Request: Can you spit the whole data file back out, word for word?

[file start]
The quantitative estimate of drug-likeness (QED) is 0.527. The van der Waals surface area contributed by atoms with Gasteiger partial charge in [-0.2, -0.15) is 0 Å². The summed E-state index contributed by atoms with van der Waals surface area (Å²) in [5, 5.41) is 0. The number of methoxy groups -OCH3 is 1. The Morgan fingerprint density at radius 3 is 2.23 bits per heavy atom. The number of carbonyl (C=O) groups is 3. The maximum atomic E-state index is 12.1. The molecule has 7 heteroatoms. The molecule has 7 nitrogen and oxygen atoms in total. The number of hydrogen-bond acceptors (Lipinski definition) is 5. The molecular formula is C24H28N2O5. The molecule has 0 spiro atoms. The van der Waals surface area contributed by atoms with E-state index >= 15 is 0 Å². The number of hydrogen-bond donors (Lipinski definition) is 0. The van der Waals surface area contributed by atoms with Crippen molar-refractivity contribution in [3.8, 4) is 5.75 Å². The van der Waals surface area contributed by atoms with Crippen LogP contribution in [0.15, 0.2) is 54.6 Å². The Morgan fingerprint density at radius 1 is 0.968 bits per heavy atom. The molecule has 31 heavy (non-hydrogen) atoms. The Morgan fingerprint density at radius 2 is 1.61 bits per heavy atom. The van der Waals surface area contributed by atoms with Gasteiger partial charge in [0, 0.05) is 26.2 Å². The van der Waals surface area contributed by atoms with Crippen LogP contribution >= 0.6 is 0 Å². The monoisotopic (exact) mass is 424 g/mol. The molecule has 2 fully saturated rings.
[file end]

The quantitative estimate of drug-likeness (QED) is 0.527. The van der Waals surface area contributed by atoms with Gasteiger partial charge in [-0.2, -0.15) is 0 Å². The summed E-state index contributed by atoms with van der Waals surface area (Å²) in [5, 5.41) is 0. The number of methoxy groups -OCH3 is 1. The Morgan fingerprint density at radius 3 is 2.23 bits per heavy atom. The number of carbonyl (C=O) groups is 3. The maximum atomic E-state index is 12.1. The molecule has 7 heteroatoms. The molecule has 7 nitrogen and oxygen atoms in total. The number of hydrogen-bond acceptors (Lipinski definition) is 5. The molecular formula is C24H28N2O5. The molecule has 0 spiro atoms. The van der Waals surface area contributed by atoms with E-state index >= 15 is 0 Å². The number of hydrogen-bond donors (Lipinski definition) is 0. The van der Waals surface area contributed by atoms with Crippen molar-refractivity contribution in [3.8, 4) is 5.75 Å². The van der Waals surface area contributed by atoms with Crippen LogP contribution in [0.15, 0.2) is 54.6 Å². The Morgan fingerprint density at radius 1 is 0.968 bits per heavy atom. The molecule has 31 heavy (non-hydrogen) atoms. The Morgan fingerprint density at radius 2 is 1.61 bits per heavy atom. The van der Waals surface area contributed by atoms with Gasteiger partial charge in [0, 0.05) is 26.2 Å². The van der Waals surface area contributed by atoms with Crippen LogP contribution >= 0.6 is 0 Å². The monoisotopic (exact) mass is 424 g/mol. The molecule has 2 fully saturated rings.